I’ve recently set a new goal for myself: Be more selfish.
As a recovering perfectionist, people-pleaser, and empathic multipotentialite; this is incredibly hard for me to accomplish.
Furthermore, it’s made increasingly difficult by fact that I exist as a woman in a society that tells me to be “selfless” and “nice”, and to prioritize everyone and everything before my own needs and…
Well, it’s been a recipe for exhaustion, overwhelm, and burnout.
I thought being engaged in my work, being productive, and being effective just wasn’t possible without feeling like I was constantly making a sacrifice or over-extending myself.
As a result, I’ve resisted becoming more selfish for years. Now that I am a “full-time helper” in my business as a career coach and in my online course, Guidance Counselling for Adults, being selfish has become something I couldn’t ignore any longer.
Let me clarify what I mean by “selfish”…
When I say “selfish”, what I really mean is “self-hosting”. Unlike self-care, self-hosting consists of strategies that can be accessed regardless of finances.
To me, self-hosting seemed to be a selfish and unproductive waste of time.
I avoided self-hosting because I had assumed it would decrease my productivity, achievement, and fulfillment.
Practicing self-hosting, however, has had the exact opposite effect.
When I self-host, I’ve noticed that the following changes occur:
- I’m able to be more present and effective with coaching clients and GCA students
- My ability to prioritize increases (this is super important because due to my many interests, it can be hard to zero-in)
- My perfectionist tendencies dissolve, indecision decreases, and I produce higher quality work, faster
- I’m more resilient and take more risks
- My relationships improve significantly (I’m looking at you, wonderful husband)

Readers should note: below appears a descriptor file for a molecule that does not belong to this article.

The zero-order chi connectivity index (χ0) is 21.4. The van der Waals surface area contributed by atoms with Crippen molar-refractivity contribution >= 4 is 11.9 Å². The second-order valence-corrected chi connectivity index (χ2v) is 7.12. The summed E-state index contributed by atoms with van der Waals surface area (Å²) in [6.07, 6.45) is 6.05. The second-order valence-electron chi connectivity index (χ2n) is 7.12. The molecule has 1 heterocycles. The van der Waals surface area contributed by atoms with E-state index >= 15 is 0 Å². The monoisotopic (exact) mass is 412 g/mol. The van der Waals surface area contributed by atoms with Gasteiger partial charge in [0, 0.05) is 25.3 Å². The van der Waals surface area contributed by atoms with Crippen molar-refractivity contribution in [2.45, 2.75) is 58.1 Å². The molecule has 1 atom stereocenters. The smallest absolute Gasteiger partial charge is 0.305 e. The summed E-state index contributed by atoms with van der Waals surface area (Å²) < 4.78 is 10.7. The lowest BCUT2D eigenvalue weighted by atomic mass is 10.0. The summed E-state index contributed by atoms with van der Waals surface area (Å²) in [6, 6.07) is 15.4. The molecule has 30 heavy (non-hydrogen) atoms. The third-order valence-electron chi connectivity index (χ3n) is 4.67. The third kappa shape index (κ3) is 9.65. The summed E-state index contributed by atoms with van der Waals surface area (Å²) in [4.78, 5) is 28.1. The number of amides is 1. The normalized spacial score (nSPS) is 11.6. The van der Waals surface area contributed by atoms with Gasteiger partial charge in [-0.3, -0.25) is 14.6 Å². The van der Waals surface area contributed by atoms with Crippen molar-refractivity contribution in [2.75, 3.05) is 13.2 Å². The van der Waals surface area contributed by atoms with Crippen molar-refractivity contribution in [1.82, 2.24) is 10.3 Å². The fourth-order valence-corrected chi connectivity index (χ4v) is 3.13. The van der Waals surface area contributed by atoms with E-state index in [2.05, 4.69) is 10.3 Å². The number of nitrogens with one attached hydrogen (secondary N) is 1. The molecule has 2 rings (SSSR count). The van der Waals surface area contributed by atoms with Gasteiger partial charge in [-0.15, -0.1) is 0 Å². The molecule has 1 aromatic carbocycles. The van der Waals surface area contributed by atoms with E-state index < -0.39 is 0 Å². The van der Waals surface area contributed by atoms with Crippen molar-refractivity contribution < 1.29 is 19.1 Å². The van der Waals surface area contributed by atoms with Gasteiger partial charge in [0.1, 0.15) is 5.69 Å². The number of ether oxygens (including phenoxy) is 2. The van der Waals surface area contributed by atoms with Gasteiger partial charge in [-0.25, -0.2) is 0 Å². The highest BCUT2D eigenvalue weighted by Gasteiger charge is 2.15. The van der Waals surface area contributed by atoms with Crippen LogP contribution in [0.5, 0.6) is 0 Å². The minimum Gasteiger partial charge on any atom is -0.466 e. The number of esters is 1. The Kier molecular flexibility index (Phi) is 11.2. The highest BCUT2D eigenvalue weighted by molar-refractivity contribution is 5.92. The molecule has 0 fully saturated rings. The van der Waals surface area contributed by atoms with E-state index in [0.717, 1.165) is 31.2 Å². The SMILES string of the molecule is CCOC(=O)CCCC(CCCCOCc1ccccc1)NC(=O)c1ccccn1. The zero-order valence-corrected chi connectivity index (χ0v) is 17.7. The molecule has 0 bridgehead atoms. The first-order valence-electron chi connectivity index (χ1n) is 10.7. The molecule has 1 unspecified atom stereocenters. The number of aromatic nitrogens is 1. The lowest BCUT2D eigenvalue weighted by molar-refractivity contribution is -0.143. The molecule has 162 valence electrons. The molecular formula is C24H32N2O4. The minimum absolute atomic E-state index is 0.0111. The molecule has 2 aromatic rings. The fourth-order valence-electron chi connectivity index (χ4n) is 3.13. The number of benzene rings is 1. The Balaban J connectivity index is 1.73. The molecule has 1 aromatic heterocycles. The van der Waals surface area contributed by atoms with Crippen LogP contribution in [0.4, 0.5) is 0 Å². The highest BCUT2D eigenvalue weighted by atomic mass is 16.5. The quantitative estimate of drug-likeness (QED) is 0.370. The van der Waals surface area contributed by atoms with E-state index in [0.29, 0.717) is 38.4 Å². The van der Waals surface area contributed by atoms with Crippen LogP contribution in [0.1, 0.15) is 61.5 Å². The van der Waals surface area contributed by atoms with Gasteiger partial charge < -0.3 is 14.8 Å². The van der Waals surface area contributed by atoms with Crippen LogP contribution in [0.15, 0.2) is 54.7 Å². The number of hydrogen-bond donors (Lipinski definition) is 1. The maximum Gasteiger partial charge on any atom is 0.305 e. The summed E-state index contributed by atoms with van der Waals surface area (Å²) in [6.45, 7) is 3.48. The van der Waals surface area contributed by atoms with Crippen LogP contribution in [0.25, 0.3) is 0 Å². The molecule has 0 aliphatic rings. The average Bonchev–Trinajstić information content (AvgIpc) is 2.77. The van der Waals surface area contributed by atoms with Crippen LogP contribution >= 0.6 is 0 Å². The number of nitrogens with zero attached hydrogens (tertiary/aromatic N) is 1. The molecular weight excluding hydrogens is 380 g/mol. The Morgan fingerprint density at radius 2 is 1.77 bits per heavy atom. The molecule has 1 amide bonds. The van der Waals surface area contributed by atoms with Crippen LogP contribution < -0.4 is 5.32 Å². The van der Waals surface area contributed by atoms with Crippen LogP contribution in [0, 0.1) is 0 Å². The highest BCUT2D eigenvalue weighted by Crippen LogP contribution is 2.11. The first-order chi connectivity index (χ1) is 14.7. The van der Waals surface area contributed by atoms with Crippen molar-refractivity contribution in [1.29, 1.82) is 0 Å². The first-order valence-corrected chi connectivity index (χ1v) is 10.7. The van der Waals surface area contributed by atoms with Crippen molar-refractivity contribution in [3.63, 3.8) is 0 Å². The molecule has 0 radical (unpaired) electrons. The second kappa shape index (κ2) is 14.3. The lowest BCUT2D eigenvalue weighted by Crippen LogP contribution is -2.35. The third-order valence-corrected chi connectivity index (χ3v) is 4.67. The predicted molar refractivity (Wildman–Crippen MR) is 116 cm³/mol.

- I’m able to be more generous with my time
- I experience a fulfillment, engagement, and flow in my work—and in life in general
Over the past year, I’ve started practicing self-hosting in three main ways. These strategies are definitely not new, but putting them into practice has been new to me.
- Continually checking in with myself
- I start by asking myself what I want and need, instead of jumping immediately to cater to others
- Owning and communicating what I want and need (this can be especially difficult when it conflicts with other’s needs)
- When I can’t get what I need, I try to set up supports to make the situation easier for myself
- Setting boundaries
- Being honest with myself about what I’m willing to offer and what I’m not—this means that when I say “yes,” it’s a “true yes”
- Recognizing that if I say no, I may feel uncomfortable in the moment but it will save me from resentment (or even anger) in the future
- Finding ways to say a kind and firm no / not right now / suggest an alternative
- Noticing and prioritizing my physical and mental health
- There’s a reason my childhood swimming instructor nicknamed me “Pit Bull Meisner.” Once I set my mind to something, there’s no stopping me. This can be useful when things need to get done; but if I don’t pick up on my body’s warning signs to slow down, powering through comes at the expense of my health.
- Being gentle and kind to my body—just because I can stay up all night working doesn’t mean it’s a good idea
- Asking myself how I can be more gentle and kind to myself, especially since I tend to set exorbitantly high expectations
I used to see these actions as selfish (and frankly, was a bit envious of people who had mastered them) but I now see these self-hosting strategies as essential.